No matter how good you get at making decisions, there will be times when you end up with very undesirable, bad, sucky, annoying outcomes. Things won’t always go your way. But the important thing to remember is — that it’s ok!
Learn to recognize the difference between utter devastation and minor setbacks. Use these moments of disappointment as a chance to sit with uncomfortable feelings and learn from them. Try to figure out what those emotions are trying to tell you.
And remember everybody struggles after a letdown. We’ve all been there. Binge-watching a telenovela, ignoring text messages from our mom, or eating a pint of vegan ice cream.
Honor your feelings, honor your pajamas. But then move on to your next decision, no matter how big or small.
Decisions Don’t Need to be Tough
Life is so complicated that I’d be lying to you if I said there was a magic formula to make them ALL easy. But I wholeheartedly believe that most of them can be pretty painless. As long as you know what you want, and make a conscious effort to live a life true to your values.
Now, this advice doesn’t work unless you’re brave enough to try it! So, what are you waiting for? Learn how to stop being indecisive, starting today! Test these steps when making decisions big and small. Bring in a friend or someone you trust to help you out.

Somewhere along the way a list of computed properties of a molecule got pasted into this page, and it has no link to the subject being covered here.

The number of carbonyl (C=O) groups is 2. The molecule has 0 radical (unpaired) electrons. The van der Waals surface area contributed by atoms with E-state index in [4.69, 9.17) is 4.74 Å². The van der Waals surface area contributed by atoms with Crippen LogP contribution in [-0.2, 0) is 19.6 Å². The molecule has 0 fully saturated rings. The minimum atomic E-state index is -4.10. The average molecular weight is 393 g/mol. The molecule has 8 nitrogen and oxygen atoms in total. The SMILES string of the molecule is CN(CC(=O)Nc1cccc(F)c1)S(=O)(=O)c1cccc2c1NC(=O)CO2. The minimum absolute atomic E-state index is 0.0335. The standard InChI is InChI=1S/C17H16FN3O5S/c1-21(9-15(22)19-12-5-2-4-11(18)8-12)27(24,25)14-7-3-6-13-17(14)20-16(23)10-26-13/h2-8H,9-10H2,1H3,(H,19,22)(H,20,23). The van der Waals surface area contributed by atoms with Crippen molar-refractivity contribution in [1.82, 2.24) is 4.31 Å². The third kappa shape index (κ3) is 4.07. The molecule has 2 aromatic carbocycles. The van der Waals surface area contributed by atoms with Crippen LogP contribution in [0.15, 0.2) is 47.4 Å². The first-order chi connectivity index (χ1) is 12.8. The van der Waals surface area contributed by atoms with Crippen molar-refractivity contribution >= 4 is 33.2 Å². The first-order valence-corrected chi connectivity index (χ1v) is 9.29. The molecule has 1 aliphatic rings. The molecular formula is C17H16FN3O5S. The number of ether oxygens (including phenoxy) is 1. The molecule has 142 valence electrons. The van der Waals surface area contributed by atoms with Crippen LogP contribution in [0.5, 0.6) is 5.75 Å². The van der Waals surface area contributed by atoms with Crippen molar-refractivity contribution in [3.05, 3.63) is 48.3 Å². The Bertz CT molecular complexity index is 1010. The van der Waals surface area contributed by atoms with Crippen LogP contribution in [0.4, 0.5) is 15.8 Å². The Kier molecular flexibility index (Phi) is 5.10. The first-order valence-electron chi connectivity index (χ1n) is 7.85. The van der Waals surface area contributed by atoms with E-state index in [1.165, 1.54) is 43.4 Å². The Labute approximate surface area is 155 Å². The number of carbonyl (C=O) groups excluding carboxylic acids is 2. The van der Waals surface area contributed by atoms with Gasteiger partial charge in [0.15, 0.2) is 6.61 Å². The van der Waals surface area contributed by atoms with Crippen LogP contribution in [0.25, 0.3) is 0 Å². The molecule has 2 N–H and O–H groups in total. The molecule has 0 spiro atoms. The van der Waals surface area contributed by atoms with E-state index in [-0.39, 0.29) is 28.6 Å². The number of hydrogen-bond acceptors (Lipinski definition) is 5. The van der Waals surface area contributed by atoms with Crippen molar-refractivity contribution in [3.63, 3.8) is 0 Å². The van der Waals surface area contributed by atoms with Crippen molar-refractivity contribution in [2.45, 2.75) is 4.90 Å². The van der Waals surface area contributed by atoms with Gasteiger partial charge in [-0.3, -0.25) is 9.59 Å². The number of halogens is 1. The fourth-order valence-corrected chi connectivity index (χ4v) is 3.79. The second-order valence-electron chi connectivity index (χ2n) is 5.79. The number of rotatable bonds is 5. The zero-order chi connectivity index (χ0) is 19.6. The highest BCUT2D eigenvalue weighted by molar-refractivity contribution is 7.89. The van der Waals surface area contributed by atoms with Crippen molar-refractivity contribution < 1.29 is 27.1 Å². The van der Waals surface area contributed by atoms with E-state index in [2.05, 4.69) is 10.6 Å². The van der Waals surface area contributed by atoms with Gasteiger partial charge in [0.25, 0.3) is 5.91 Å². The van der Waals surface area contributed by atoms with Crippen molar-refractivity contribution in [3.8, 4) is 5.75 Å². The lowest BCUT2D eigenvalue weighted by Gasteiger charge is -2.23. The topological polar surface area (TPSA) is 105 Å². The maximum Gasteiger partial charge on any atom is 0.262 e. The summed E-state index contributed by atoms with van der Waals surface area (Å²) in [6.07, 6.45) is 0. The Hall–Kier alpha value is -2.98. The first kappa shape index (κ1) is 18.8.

Get the Right Choice Guide
Sign up to get the tip sheet for making the right choice. This printable includes all ten ways to choose the correct path.
But most importantly, sit with your feelings and thoughts as you go through this process. Always prioritize self-love. Be patient with yourself and give yourself credit, because you’re already doing great!
Do you wonder why you're so indecisive? Want to stop struggling with indecision? Here's how to stop being indecisive forever and take action today. #Indecision #Procrastination #Confidence #OverthinkingClick To Tweet
How do you stop being indecisive?
More About Guest Contributor
Janene is a psychology nerd and former business consultant turned full-time blogger. She’s a “work to live” evangelist who also enjoys making good money. You can read her advice on how to do both at CareerCaviar.com.
Last Updated on January 8, 2021